I suspect Microsoft has long felt the burr under their saddle when talking about Google. Looks like their competitive nature has them back in the headlines. They are unveiling the newest updates to their Search Engine technology called Bing. The biggest question is, can it be a competitor to Google?
We do recognize that Search is improving and changing. Bing as being billed as a Decision Engine and you can see short presentation about it at www.decisionengine.com.
In the first versions, Bing will focus on four areas:
- Making a purchase decision
- Planning a trip
- Researching a heath condition
- Finding a local business
This new view of search engines is very much about comparing information. People using search engines for finding information are often looking for a one best answer. But decisions are more focused on reviews, trust, location and sometimes filtering out what you don’t need. This is where we see search taking on the role of negotiation. Bing seems to take a first stab at search as a negotiation in each of the four verticals. Bing will be revealing results based on Best Match, Deep Links and Quick Preview to provide relevancy and minimize the need for additional clicks. They will provide customer insight built in pages to provide comparisons, reviews and even price predictors in some cases. Really, the market share is open for improvements.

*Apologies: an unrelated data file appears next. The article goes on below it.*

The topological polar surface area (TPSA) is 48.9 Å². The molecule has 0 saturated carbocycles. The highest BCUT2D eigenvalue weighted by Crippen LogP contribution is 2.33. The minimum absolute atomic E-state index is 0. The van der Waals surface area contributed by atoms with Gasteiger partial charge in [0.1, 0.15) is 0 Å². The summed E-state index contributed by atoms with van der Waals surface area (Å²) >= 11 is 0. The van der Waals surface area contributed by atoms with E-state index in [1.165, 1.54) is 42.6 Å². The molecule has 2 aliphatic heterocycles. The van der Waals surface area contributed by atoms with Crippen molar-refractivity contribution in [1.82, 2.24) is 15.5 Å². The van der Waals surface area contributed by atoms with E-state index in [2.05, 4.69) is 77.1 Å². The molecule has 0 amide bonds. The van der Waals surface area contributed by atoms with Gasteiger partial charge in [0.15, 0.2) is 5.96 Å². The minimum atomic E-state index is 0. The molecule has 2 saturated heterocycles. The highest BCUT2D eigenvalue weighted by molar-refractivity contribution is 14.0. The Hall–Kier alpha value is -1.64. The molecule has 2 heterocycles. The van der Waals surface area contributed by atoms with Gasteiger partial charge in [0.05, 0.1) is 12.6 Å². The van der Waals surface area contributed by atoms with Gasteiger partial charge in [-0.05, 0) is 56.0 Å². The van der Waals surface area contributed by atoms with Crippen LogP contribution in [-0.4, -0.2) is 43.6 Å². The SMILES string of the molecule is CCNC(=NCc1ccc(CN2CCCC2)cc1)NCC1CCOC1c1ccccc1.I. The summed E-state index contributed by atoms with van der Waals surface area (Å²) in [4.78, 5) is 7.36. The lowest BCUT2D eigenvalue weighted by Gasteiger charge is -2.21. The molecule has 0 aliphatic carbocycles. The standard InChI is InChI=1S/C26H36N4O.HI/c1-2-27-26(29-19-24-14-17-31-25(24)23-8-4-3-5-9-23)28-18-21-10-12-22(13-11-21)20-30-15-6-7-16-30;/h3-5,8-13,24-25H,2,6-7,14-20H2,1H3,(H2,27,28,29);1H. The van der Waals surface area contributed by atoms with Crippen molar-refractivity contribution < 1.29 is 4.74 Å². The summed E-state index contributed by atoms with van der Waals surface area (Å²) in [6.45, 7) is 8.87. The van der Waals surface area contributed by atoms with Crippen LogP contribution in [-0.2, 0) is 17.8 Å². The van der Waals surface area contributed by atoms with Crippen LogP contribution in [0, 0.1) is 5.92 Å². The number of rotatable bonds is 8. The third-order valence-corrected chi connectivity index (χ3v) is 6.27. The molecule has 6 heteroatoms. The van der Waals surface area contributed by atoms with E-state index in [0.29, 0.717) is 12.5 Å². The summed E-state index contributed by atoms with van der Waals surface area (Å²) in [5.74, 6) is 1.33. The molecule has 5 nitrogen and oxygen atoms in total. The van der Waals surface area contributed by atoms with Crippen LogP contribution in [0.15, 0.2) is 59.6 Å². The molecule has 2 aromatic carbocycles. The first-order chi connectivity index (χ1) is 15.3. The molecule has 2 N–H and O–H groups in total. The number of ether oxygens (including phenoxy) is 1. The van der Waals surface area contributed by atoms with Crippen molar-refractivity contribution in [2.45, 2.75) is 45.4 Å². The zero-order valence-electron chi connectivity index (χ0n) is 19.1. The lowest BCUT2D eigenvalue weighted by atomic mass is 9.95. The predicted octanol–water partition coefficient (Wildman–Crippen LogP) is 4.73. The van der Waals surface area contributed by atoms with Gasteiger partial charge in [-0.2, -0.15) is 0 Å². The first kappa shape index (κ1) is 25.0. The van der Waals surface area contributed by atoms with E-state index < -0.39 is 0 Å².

Bing’s advertising campaign will begin to sell the idea that today’s search engines don’t really work as well as thought to solve problems. Even if this turns out to be a better version of search/decision, they will have to compete with the Google brand. Tests showed people still preferred search results with the Google Brand logo, even if the results were not Google results. Positioning may be their biggest hurdle. Oh yeah… the name?
Branding shop Interbrand helped conceive the name Bing, which was chosen because it was memorable, easy to spell around the world and could be used as a verb, as Microsoft hopes to convert people from "Google it" to "Bing it."
Finding words like that these days "is getting harder and harder," said Paola Norambuena, senior director-head of verbal identity at Interbrand. She added that linguistically Bing had a lot of applications. "It's the sound of found."
from Advertising Age
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